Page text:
The state of Oregon is taking a chance with sports betting, scheduled to officially launch just before the football season opens September.
SBTech Malta Ltd. will run the sports betting in Oregon through the Oregon State Lottery. The retail and mobile sportsbooks will be controlled and monitored by SBtech Malta Ltd.
Oregon Lottery director Barry Pack made it official in late May by signing a contract with the company despite some controversy behind SBTech Malta Ltd.
One of the biggest sports gambling stages in the entire world, this move comes with a lot of speculation.
The Oregonian reported that Pack followed through on the contract with SBTech Malta Ltd. “despite allegations by a competing bidder that the company operates in countries where gambling is illegal.”
Playtech and Scientific Gaming were two other companies that the Oregon State Lottery talked to about running the sportsbook. But with a September deadline looming, SBTech was able to meet it.
Scientific Gaming was the second-place bidder which filed a formal protest in March shortly after the OSL showed it would pick SBTech. Scientific Gaming put out a claim that SBTech shouldn’t be eligible for the job and should be disqualified because it does business in Iran, Turkey and other countries where gambling and sports banning is banned.
With the slogan “we know sports” on its official website, SB Tech Malta Ltd. certainly has a lot of positive things to showcase. It has done a majority of its business outside of the U.S. in Europe and Asia but also has worked with other states, including New Jersey, which have legalized sports wagering since the U.S. Supreme Court struck down a federal ban in May 2018.
Still, this move in Oregon is intriguing for quite a few reasons.
First off, Oregon State Lottery officials didn’t say much about the contract. They sent the contract to The Oregonian exclusively just after SBTech was able to redact it. The company blacked out pages in a whole and blacked out any areas that talk about how much Oregon is paying them to run the sportsbooks.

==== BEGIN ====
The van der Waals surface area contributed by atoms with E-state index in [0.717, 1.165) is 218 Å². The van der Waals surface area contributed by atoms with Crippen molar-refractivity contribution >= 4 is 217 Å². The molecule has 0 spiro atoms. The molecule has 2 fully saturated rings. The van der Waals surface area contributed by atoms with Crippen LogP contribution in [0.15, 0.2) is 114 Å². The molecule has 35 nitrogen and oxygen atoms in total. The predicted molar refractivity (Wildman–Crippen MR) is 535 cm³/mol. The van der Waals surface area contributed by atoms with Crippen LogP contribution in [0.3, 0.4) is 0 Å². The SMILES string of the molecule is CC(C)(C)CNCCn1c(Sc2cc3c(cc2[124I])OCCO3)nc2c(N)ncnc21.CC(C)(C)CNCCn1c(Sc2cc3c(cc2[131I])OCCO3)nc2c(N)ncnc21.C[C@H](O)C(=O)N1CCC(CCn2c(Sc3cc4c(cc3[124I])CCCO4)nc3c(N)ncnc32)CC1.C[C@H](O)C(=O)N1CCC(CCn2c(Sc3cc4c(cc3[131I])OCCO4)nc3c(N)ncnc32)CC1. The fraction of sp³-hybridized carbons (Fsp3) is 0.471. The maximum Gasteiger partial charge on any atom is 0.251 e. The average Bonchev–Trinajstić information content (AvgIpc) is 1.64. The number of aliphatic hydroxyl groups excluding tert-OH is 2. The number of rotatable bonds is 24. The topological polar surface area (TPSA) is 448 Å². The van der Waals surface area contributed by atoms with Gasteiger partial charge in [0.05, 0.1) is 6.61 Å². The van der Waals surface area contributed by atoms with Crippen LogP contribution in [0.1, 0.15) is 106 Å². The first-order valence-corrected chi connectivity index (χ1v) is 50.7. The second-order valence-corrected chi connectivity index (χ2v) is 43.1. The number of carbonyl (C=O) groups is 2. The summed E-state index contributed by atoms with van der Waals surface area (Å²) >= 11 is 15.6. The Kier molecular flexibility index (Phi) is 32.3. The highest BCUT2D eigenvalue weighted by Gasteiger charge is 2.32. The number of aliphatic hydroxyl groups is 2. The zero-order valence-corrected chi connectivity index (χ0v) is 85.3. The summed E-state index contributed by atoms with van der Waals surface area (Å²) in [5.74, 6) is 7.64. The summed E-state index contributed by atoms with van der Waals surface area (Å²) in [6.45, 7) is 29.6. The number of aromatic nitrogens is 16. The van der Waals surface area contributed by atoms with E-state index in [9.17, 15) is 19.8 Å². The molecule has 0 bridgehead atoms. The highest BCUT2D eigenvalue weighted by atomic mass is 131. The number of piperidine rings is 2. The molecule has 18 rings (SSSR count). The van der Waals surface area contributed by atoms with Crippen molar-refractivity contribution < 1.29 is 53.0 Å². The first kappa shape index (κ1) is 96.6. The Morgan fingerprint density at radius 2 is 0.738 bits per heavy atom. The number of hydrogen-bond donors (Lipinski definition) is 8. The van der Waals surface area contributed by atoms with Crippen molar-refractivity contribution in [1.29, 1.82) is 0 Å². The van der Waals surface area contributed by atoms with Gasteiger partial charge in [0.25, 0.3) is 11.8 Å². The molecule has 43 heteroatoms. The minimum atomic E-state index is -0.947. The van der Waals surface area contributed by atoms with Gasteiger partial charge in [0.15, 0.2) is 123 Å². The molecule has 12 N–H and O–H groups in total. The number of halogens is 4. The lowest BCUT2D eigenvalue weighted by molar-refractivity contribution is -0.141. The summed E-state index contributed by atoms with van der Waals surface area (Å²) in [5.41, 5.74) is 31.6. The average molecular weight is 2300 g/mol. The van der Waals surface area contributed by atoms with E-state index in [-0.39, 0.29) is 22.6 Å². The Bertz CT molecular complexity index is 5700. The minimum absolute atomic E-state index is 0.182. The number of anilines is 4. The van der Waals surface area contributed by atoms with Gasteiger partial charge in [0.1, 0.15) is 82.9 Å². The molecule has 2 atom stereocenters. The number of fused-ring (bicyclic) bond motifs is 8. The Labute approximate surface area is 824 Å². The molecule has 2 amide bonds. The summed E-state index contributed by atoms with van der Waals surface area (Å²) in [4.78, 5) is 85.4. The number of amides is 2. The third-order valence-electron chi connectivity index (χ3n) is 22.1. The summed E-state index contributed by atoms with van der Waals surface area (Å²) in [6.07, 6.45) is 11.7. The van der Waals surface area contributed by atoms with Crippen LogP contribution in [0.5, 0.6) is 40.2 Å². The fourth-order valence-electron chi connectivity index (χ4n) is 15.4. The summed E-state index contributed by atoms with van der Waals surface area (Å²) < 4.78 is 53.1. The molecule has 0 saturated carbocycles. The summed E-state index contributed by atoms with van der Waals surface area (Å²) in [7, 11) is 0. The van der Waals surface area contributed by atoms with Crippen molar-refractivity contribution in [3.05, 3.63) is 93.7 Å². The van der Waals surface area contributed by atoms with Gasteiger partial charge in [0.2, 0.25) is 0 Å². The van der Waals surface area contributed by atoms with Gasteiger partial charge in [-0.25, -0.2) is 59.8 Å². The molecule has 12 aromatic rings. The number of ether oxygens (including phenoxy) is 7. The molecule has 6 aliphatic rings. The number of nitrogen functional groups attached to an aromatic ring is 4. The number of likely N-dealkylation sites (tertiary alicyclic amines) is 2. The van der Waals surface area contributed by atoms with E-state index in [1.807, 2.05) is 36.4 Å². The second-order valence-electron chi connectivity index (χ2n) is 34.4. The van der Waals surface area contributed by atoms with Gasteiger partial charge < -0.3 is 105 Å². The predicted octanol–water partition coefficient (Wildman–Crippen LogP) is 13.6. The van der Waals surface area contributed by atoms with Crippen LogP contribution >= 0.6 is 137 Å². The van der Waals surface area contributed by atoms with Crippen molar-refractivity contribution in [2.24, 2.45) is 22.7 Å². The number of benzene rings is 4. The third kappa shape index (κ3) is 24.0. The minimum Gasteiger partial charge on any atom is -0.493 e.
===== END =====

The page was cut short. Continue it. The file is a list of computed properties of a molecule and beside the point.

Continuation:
The OSL also didn’t publicize anything about the Oregon State Police background check of SBTech as a whole, according to The Oregonian report. Assistant director of security at the OSL, Darin Goodwiler was put in charge of providing a summary of detective’s findings. He then put his support behind SBTech and the OSL hired them shortly after.
“To be very clear, SBTech does not operate in any black markets,” the company said in a written statement The Oregonian published. “If it did, it would not be licensed in the numerous jurisdictions it is currently licensed in. After a very comprehensive investigation (including investigation into the falsehoods and misinformation circulated by SBTech’s competitor), the Oregon State Police gave SBTech the seal of approval.”
The Oregonian reported that Oregon is projecting a total volume of $330 million in the first year of legal sports gambling in the state (2019-2020) and $680 million by Year 3 (2021-2022).
With the partnership with SBTech, the OSL will control the sports betting operation as SBTech helps with the technology (apps for betting from mobile devices and desktops) and, of course, the actual odds for sporting events.
On top of online options, there has been some steady progress in Oregon with the addition of betting kiosks which could be in place by spring 2020.
Regardless, time is ticking for Oregon to launch its new legal sportsbooks by the time the always busy NFL season starts in late August. SBTech might be controversial for some, but if the company can get it rolling when the NFL kicks off, there isn’t much more Oregonians can ask from a sportsbook.